By Emily Morrison
As the oldest child growing up in Wisconsin during the 80s, Mary Elsa Theobald contemplated going to Middlebury College and becoming a Spanish teacher. Her father, a university professor, had a different idea. When the family moved to Kentucky during Theobald’s junior year of high school, he suggested Mary Elsa become a nurse. The army was giving out lots of scholarships to nurses; Spanish teachers, not so much.
If it weren’t for an appointment Mary Elsa had with an NP at her doctor’s office, she might never have discovered her father was onto something. Theobald felt less intimidated speaking with the NP and realized, “She provided the same treatment for me that my doctor could provide. I knew that I wanted to do what she was doing.”
When Mary Elsa turned 18 she was accepted to Vanderbilt, enrolled in ROTC, spent 4 years as a cadet, and received her BSN. After another 8 years in the reserves, where she became a captain in the U.S. Army, Theobald received her MS from the University of Illinois at Chicago.
Fortunately for Mainers, since that time Mary Elsa has worked for the last 27 years as an FNP in a rural health clinic. One of the major challenges Maine faces is attracting enough medical professionals like Theobald to rural areas to provide adequate healthcare.
Because of this shortage, Mary Elsa’s days are fast-paced. At her clinic, “we have two doctors, one FNP, an RN, two medical assistants, two PSRs, a counselor, a care manager and an office manager. We prepare for the next day either in the evenings after seeing patients or early in the mornings before patients. We review charts, make sure that we have lab and imaging reports and notes from specialists. During the day the phone never stops ringing.”
Performing primary care during a pandemic has not been easy, but Theobald has found plenty of rewards. Reflecting on the impact of her position she explains, “My mentor used to remind me that every time we immunize someone we are saving a life.”
At the height of Covid-19, Theobald spent all day on her feet vaccinating somewhere between 800-1,000 Mainers at a shot.
“Before the vaccine was available, like many people, we were concerned about contracting COVID and subsequently infecting our families,” Mary Elsa reflects. “Then, there were the extra hours at work. It seemed like all of my coworkers were covering many jobs just to cover the needs… I think that many of my coworkers would agree that one of the most difficult things for us was that once the vaccine was available, some patients did not want to take it…The number of deaths that could have been prevented is tragic. At this point, after more than two years of Covid, it remains hard to understand why some people don’t trust the science.”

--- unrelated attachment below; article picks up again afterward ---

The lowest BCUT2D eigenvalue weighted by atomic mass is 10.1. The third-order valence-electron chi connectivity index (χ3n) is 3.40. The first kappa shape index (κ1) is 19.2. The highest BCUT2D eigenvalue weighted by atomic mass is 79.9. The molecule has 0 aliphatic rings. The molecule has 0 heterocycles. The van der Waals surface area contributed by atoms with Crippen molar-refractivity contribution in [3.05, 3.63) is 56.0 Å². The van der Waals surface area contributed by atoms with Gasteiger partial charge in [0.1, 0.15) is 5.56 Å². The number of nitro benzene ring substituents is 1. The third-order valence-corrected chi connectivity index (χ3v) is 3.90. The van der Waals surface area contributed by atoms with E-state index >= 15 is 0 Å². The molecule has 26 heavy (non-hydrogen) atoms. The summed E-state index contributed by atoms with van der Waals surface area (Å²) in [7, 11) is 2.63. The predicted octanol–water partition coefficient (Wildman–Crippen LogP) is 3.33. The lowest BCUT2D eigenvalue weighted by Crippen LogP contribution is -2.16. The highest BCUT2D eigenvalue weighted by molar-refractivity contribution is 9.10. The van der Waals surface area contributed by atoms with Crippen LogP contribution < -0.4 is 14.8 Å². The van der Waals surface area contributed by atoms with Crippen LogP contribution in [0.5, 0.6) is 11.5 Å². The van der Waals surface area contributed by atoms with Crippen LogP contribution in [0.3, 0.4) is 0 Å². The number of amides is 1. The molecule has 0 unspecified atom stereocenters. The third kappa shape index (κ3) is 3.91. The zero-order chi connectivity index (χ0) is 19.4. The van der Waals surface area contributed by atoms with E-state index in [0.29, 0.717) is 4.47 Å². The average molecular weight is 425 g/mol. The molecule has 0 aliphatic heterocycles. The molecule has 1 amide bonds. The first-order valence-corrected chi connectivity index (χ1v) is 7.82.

Making peace with peoples’ personal decisions, Theobald has learned that whatever judgments one has about how someone will respond to something, “throw that out the window in a pandemic because reactions are deeply personal and often unpredictable.”
Focusing on the positives, Mary Elsa has discovered her workplace did a great job at caring for patients and each other. While they were isolating, her coworkers were the only people she saw outside of her family. Crediting her own family for helping her through, Theobald says, “My family was funny and helpful and I’m glad we were together.”
When it comes to helping others through their health issues, Theobald reminds her patients, “Everyone is working on something. My job is not to judge but to help people live their healthiest lives.”
As for her Spanish teaching career, Mary Elsa’s happy to learn a Spanish word of the day online and keep saving lives one patient and one immunization at a time.
See this Section as it appeared in print here